Now, imagine walking into a house, with your buyer agent by the way, liking it, then putting in an offer to have Opendoor say, “If you have a job, we’ll finance your purchase and close it within 48 hours!” The paperwork would be going to Opendoor.com and putting in some basic info and giving Opendoor access to your bank accounts. (Quicken Loans already does most of this with Rocket Mortgage, by the way….)
The alternative is to save 1.5% to go through the financial proctology exam that your traditional Fannie/Freddie/FHA/VA lender would put you through… with no guarantee that the loan would actually close 90 days out… depending on the appraisal… and a hundred other unknowns of whatever underwriting standards are in place at the lender.
Which would you choose?
That’s right. Now say it with me: CHA. CHING.
I could be wrong, of course, but… really, really smart people at venture funds and hedge funds and private equity funds put $720 million into Opendoor. Maybe it’s for a piece of the $71 billion in commissions. Maybe.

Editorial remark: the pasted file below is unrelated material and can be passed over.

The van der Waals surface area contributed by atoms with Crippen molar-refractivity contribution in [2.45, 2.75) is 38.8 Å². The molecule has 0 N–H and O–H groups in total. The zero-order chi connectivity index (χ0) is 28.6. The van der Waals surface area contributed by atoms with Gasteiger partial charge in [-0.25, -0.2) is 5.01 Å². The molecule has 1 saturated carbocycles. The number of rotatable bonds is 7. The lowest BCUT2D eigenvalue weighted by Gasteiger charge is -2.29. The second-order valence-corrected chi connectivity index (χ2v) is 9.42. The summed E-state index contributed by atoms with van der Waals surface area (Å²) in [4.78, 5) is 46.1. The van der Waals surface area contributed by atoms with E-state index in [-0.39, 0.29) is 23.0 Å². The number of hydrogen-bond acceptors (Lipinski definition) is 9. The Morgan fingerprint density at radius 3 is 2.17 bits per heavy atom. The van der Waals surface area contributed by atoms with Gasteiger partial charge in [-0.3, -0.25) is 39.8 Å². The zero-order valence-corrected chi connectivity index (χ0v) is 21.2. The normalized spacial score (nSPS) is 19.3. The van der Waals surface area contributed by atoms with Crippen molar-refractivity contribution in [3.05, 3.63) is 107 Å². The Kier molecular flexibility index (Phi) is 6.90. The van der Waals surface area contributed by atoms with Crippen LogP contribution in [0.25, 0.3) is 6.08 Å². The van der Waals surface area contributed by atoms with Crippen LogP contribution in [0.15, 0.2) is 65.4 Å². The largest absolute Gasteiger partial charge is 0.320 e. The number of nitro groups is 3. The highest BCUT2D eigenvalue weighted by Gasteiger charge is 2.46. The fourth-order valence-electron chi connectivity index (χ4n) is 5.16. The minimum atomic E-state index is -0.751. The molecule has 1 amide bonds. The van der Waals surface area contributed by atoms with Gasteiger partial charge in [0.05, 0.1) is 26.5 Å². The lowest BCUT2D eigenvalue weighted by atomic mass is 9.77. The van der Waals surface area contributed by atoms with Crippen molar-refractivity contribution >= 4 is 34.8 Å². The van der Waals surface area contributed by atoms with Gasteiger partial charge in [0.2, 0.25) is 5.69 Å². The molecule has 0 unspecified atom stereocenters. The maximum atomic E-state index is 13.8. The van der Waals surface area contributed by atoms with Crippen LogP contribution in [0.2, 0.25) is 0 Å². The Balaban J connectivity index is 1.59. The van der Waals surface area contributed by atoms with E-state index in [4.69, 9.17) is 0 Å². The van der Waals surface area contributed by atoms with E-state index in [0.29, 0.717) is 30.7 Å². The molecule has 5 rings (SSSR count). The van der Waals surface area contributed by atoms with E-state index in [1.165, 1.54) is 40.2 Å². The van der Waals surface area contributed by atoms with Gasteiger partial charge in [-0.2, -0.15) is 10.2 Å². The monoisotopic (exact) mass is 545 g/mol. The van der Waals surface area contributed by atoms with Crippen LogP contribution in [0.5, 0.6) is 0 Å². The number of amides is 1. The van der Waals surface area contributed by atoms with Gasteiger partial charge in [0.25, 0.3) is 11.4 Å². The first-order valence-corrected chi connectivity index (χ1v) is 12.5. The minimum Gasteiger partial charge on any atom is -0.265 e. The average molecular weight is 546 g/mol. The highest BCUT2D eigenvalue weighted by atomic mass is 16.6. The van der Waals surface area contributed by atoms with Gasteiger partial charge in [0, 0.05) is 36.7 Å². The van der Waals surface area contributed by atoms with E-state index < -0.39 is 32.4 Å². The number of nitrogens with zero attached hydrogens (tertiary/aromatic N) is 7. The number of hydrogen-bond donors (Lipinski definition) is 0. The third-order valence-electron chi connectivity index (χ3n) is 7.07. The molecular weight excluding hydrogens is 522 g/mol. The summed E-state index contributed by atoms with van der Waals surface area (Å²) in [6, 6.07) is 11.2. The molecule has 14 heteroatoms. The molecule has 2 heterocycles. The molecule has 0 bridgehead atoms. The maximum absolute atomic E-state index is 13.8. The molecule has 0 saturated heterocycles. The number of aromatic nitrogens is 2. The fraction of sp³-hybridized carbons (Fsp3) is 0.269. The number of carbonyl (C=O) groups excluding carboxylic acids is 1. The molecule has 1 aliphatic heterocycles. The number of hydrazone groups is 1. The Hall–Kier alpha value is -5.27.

I’m betting that it’s for a piece of the $61 trillion (number not guaranteed to be correct) profits of the banks from residential mortgages.
See the Forest
So to my broker and agent friends, I’d like to say… relax. If Opendoor is successful, there are other problems to worry about, but unless I’m dead wrong (not out of the realm of possibility) I don’t think Opendoor is looking to screw you guys over.
Now, if I were a mortgage broker… that’s a different story altogether….
Gotta run, but we’ll talk more about Opendoor in the weeks and months to come.